Asked why many of these failed ideas, and the black leaders who promote them, don’t seem to lose credibility, Mr. Sowell responds that the phenomenon is hardly limited to the realm of race. “You could take it beyond the black leadership,” he says. “Has [John Kenneth] Galbraith lost any credibility? I remember ‘The New Industrial State'”–the 1967 book in which Mr. Galbraith famously argued that large corporations were immune to marketplace forces–“but since then, Eastern Airlines has gone out of business. The Graflex Corporation has gone out of business. Similarly with all kinds of big businesses. This hasn’t made the slightest dent in Galbraith’s reputation. We have Paul Ehrlich, who has told us there would be mass starvation in the world in the ’80s, and now we find our two biggest problems are obesity and how to get rid of agricultural surpluses.” Mr. Sowell’s conclusion is a cynical one. “I have a book called ‘The Vision of the Anointed,’ and there’s a chapter in there called ‘The Irrelevance of Evidence.'”

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Foreigners Outsource Their Families to America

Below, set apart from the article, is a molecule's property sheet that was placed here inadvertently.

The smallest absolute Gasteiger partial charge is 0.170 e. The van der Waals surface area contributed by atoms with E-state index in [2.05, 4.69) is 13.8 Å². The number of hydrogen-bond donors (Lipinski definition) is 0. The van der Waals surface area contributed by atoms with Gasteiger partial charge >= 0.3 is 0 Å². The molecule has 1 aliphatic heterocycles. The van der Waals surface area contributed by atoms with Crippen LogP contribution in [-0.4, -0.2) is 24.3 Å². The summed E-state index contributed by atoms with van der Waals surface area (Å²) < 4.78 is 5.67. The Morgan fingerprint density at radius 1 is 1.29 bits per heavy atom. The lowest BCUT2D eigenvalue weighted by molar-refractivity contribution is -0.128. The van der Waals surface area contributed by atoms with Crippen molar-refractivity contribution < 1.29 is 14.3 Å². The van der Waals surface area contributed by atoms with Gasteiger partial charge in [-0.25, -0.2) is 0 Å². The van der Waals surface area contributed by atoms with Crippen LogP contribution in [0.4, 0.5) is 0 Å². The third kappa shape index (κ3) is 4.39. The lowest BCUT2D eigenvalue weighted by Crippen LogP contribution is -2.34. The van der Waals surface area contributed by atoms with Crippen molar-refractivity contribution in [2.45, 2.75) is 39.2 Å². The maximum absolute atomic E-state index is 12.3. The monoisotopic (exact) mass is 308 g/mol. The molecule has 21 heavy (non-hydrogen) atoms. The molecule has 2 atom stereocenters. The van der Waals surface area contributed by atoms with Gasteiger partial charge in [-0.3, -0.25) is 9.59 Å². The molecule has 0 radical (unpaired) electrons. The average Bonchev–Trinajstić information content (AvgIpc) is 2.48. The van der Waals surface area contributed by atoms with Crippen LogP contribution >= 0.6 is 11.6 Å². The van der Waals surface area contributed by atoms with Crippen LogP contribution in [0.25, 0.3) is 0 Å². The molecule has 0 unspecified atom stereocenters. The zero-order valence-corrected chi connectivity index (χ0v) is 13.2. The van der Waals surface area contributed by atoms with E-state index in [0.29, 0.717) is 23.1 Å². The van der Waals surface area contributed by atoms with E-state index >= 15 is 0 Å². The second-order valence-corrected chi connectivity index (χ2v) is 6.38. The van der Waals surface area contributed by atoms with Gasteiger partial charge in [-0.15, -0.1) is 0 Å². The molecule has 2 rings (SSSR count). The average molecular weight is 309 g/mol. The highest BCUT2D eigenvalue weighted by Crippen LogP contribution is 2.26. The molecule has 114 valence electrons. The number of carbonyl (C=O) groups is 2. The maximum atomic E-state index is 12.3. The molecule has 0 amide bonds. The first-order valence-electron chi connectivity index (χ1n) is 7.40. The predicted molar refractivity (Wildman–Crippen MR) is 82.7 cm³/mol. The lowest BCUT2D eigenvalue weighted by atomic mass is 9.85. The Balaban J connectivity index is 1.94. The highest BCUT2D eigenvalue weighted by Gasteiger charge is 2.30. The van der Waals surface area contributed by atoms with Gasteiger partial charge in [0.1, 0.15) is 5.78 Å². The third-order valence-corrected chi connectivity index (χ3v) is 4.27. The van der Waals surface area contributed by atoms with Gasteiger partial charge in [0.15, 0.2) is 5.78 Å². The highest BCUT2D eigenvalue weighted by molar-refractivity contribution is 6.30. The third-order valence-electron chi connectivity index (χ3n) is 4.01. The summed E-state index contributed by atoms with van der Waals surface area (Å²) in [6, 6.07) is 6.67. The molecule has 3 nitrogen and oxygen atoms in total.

Posted by PrestoPundit on 03/26/2006

They work and pay taxes in countries around the world — but they’ve sent their wives and their children to America to live on the U.S. taxpayer’s dime. The big draw is free schooling in America’s public schools. The OC Register tells the story of one Taiwanese family. Quotable:

To get their children an education in Irvine’s top-ranked schools, dozens of dads remain in Taiwan, earning enough money to support a two-household, trans-Pacific life. When it’s early evening here, it’s midday tomorrow across the international date line. Mom and the children gather around a webcam, the electronic descendant of the fireplace.

“It’s stressful to have a split life,” said Susan Lin, here with her 17-year-old daughter, Sharon, and her 13-year-old daughter, Angela. Her 9-year-old son, James, and 11-year-old daughter, Tiffany, remain in Taiwan with her husband, who manages office buildings in Taipei, the capital. Like other Taiwanese parents interviewed, Lin said living apart from her husband “is a sacrifice we have to make.” The international education and opportunity to become fluent in English are worth the effort.